Chinese hackers target telecom networks
The U.S.-based security firm Cybereason Inc. stated that Chinese hackers conducted a campaign to gain access to the internal systems of telecommunication companies across Southeast Asia. In some cases, they were fortunate enough to exploit vulnerabilities present in Microsoft’s exchange servers.
The hacking groups are state-backed, making attempts since 2017 and getting successful in compromising five companies, stealing location data and phone records, along with getting complete control of the networks.
The cybersecurity technology company founded in 2012, Cybereason, is headquartered in Boston, Massachusetts, with offices in London, UK, Tokyo, Japan, and Tel Aviv, Israel. According to the team, the aim of the attackers was to gain access and collect critical information, in order to compromise high-profile business assets and essential network components.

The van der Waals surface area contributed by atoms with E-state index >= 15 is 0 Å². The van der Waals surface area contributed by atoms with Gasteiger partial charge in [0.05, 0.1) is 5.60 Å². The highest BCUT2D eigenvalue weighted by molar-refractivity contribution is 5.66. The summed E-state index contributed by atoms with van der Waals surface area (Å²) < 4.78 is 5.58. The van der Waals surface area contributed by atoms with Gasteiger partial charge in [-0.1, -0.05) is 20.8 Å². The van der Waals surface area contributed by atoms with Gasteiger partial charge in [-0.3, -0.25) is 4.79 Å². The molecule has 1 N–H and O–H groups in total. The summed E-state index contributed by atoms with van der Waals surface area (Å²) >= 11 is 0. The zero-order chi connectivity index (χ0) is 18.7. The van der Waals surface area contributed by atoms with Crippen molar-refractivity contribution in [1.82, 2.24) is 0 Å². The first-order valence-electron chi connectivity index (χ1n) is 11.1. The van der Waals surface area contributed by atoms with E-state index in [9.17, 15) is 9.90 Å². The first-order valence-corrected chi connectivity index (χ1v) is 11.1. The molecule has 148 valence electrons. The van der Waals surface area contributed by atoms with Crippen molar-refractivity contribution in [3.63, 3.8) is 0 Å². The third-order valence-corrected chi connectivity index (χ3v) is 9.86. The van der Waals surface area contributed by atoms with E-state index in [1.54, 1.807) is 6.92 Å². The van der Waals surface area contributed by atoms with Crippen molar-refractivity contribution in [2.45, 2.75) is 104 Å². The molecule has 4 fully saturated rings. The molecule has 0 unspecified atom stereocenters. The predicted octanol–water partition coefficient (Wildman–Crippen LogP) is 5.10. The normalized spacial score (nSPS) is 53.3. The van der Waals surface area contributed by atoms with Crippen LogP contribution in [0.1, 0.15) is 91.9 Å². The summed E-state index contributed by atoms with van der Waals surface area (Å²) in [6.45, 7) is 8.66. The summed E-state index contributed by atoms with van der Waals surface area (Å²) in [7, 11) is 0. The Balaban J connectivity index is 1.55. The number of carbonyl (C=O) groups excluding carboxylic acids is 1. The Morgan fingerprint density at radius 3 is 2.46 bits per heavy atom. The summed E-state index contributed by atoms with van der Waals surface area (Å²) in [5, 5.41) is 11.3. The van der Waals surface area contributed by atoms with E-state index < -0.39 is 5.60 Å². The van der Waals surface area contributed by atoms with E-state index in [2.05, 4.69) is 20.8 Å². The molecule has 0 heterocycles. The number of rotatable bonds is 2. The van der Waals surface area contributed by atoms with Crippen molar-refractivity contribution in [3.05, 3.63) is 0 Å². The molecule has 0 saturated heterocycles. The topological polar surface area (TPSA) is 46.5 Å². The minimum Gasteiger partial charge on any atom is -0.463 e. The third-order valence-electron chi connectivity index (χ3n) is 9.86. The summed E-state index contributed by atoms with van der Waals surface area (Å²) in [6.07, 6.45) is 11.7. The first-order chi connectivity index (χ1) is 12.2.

Lior Div, the CEO of Cybereason, connected the campaign through three attackers, namely Gallium, Naikon APT, and TG-3390. It has been observed that Naikon and Gallium started their activities in 2020, whereas TG-3390 is in this exploitation space since 2017. All these have conveniently made their way to 2021 as well.
It is evident that these threat actors have been persistent and proactive in their approach. They are working on refreshing their tactics and defensive measures to infect and backdoor vulnerable Microsoft Exchange servers through the ProxyLogon exploit.
The researcher further pointed out the attackers’ adaptiveness in mitigating efforts, and altering the tools and techniques, making them more powerful with their approach. The attackers got liberty in accessing important system’s information, stealing of credentials, and diving deep into the network.
The researcher also claimed that there was an overlap among the attacker groups in terms of the tools, target environment, and timeframe. But more is to be known if these actually overlap or these are the acts of three different hackers, or teams working for the same threat actor.